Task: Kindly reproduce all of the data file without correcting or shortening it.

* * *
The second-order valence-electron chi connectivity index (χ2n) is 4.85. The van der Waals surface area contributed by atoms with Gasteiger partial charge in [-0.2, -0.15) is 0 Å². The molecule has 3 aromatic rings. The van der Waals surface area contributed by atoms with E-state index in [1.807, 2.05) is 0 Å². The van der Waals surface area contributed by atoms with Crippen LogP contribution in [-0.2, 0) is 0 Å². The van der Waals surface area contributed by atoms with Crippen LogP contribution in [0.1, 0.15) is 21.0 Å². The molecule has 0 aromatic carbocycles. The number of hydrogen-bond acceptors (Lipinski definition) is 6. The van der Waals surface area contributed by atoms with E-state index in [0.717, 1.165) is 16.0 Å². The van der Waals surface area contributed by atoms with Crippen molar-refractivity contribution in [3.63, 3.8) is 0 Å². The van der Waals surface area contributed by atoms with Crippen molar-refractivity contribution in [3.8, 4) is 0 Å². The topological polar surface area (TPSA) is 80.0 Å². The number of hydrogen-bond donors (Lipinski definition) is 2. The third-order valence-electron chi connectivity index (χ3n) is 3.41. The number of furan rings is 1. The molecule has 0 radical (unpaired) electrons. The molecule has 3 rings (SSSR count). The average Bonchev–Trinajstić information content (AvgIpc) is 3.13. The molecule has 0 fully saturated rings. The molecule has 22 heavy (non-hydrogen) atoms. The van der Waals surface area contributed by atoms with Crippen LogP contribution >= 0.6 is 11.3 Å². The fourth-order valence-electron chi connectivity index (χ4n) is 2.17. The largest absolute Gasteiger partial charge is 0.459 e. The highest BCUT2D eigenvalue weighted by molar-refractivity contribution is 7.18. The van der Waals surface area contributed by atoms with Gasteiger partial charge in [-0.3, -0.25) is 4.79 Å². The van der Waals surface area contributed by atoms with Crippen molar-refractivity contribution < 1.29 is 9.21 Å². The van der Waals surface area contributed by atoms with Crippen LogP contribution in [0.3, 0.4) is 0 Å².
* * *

The second-order valence-electron chi connectivity index (χ2n) is 4.85. The van der Waals surface area contributed by atoms with Gasteiger partial charge in [-0.2, -0.15) is 0 Å². The molecule has 3 aromatic rings. The van der Waals surface area contributed by atoms with E-state index in [1.807, 2.05) is 0 Å². The van der Waals surface area contributed by atoms with Crippen LogP contribution in [-0.2, 0) is 0 Å². The van der Waals surface area contributed by atoms with Crippen LogP contribution in [0.1, 0.15) is 21.0 Å². The molecule has 0 aromatic carbocycles. The number of hydrogen-bond acceptors (Lipinski definition) is 6. The van der Waals surface area contributed by atoms with E-state index in [0.717, 1.165) is 16.0 Å². The van der Waals surface area contributed by atoms with Crippen molar-refractivity contribution in [3.63, 3.8) is 0 Å². The van der Waals surface area contributed by atoms with Crippen molar-refractivity contribution in [3.8, 4) is 0 Å². The topological polar surface area (TPSA) is 80.0 Å². The number of hydrogen-bond donors (Lipinski definition) is 2. The third-order valence-electron chi connectivity index (χ3n) is 3.41. The number of furan rings is 1. The molecule has 0 radical (unpaired) electrons. The molecule has 3 rings (SSSR count). The average Bonchev–Trinajstić information content (AvgIpc) is 3.13. The molecule has 0 fully saturated rings. The molecule has 22 heavy (non-hydrogen) atoms. The van der Waals surface area contributed by atoms with Crippen LogP contribution >= 0.6 is 11.3 Å². The fourth-order valence-electron chi connectivity index (χ4n) is 2.17. The largest absolute Gasteiger partial charge is 0.459 e. The highest BCUT2D eigenvalue weighted by molar-refractivity contribution is 7.18. The van der Waals surface area contributed by atoms with Gasteiger partial charge in [-0.3, -0.25) is 4.79 Å². The van der Waals surface area contributed by atoms with Crippen molar-refractivity contribution < 1.29 is 9.21 Å². The van der Waals surface area contributed by atoms with Crippen LogP contribution in [0.3, 0.4) is 0 Å².